The Just Transition Office will be the responsibility of Charlotte Mokoena, the executive vice-president for human resources and corporate affairs.

“That office is important … I am a believer [that] transparency and accountability go together. That office will be … [a] hub to ensure that what goes out and what comes in is transparent, and progress is clearly articulated,” Victor says.

Grobler explains how “2017 was the year when Sasol had a very good run rate of our facilities in South Africa. Because of high output and the associated high emission footprint, we used that as the base year.”

Gas in the mix

Admittedly, South Africa is among the highest emitters of GHG in the world on a per capita basis because it is a coal-based economy.

“We do not underestimate the challenge ahead of us to transform our operations,” Mabelane conceded.  “We acknowledge that Sasol’s vision for our South Africa operations is considered impossible by many of our stakeholders.”

The magnitude of the challenge has not deterred Sasol from proceeding with its plans despite the palpable scepticism.

  • Sasol and the Central Energy Fund (CEF) have signed a memorandum of understanding to collaborate on speeding up the development of gas solutions in South Africa. The company has also concluded a memorandum of co-operation with the Industrial Development Corporation jointly to shape an enabling environment to advance South Africa’s green hydrogen economy.

Said Mabelane: “We are looking at two sources of LNG importation: Matola and Richards Bay. In terms of Matola, we are advanced. In terms of Richards Bay, it is going to take a while. We are working jointly with the CEF, as well as government, to see whether we can accelerate the developments. We need the two options to ensure security of supply and flexibility.”

On the hydrogen economy in Southern Africa, Sasol has identified two pillars, according to Mabelane: stimulating the local market and working with commercial customers in, among others, mining, transport, and steel.

On the former, Sasol has been working closely with government and participated on forums set up by government to ensure the development of a hydrogen strategy. On the latter, Sasol’s aim is to run pilot tests to drive incubation and demand. “We are also working with a number of OEMs [original equipment manufacturers] to ensure that we can get the right technologies,” she says.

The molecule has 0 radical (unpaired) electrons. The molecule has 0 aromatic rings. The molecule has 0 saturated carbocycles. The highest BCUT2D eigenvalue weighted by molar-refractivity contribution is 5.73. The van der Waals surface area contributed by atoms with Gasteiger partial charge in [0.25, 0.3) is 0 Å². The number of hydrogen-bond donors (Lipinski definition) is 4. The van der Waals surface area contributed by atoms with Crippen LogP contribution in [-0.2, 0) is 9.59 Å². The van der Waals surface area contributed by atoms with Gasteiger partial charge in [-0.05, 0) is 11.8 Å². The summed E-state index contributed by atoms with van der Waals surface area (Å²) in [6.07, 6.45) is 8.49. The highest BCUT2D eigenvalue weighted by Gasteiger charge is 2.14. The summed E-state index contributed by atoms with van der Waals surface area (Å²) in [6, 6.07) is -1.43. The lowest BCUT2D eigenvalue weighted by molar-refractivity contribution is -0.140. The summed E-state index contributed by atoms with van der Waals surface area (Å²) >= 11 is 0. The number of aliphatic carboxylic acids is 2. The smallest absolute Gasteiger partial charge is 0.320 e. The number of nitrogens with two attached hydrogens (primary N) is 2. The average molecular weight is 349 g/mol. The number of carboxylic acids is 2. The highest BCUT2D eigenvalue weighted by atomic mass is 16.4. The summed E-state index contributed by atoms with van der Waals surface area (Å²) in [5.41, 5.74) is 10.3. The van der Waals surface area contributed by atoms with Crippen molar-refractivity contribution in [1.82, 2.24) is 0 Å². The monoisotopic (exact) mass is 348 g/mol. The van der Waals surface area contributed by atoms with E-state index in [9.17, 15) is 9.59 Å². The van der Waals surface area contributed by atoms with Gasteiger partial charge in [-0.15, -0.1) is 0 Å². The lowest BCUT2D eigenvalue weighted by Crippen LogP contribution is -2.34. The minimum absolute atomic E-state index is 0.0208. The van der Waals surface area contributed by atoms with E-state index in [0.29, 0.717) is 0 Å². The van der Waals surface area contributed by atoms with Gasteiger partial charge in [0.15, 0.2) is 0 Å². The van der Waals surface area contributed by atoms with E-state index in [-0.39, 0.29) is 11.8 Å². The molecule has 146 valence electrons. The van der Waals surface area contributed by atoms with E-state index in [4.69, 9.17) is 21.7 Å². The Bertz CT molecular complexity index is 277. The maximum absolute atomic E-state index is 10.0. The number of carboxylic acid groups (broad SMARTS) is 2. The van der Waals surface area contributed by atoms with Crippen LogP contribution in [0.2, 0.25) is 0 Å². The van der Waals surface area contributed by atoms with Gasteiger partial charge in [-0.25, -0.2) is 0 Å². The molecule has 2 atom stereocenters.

“We are also participating in the H2 Global Auction and aim to be the first producer of SAF in the country by 2025 out of Secunda in partnership with Linde, Enertrag and Navartis. We are collaborating to develop hydrogen export post-2030,” Mabelane adds.

Brand explained that “currently, we don’t produce any SAF. We do produce synthetic fuels – synthetic aviation fuels that we supply to a South African airport based in Johannesburg. The cost to produce SAF, currently, is higher than fossil jet fuel, but we see that cost curve coming down significantly; and there is the opportunity that we will pursue.”

Refining the refinery

But “with regard to Natref, a decision has not yet been made,” according to Mabelane, who clarifies that, “what we’ve done, though, [is that] we have modelled and assessed the impact of CF2.”

“We do know that without any compensation or remuneration framework, it is not viable to upgrade Natref. Having said that, we are running multiple scenarios to see what options we have to convert Natref into a sustainable refinery depending on demand going forward. We are in discussions with our partners, Total,” she said.

Sasol’s trump card

Grobler believes that Sasol’s Fischer–Tropsch (FT) technology, which is the foundation of the company’s Southern Africa value chain, means the company is on a solid footing to decarbonise and raise production of green fuels and chemicals.

Although several start-ups have entered the FT space, Grobler is unfazed. Instead, he points out that Sasol has had 70-year head start to work with the technology.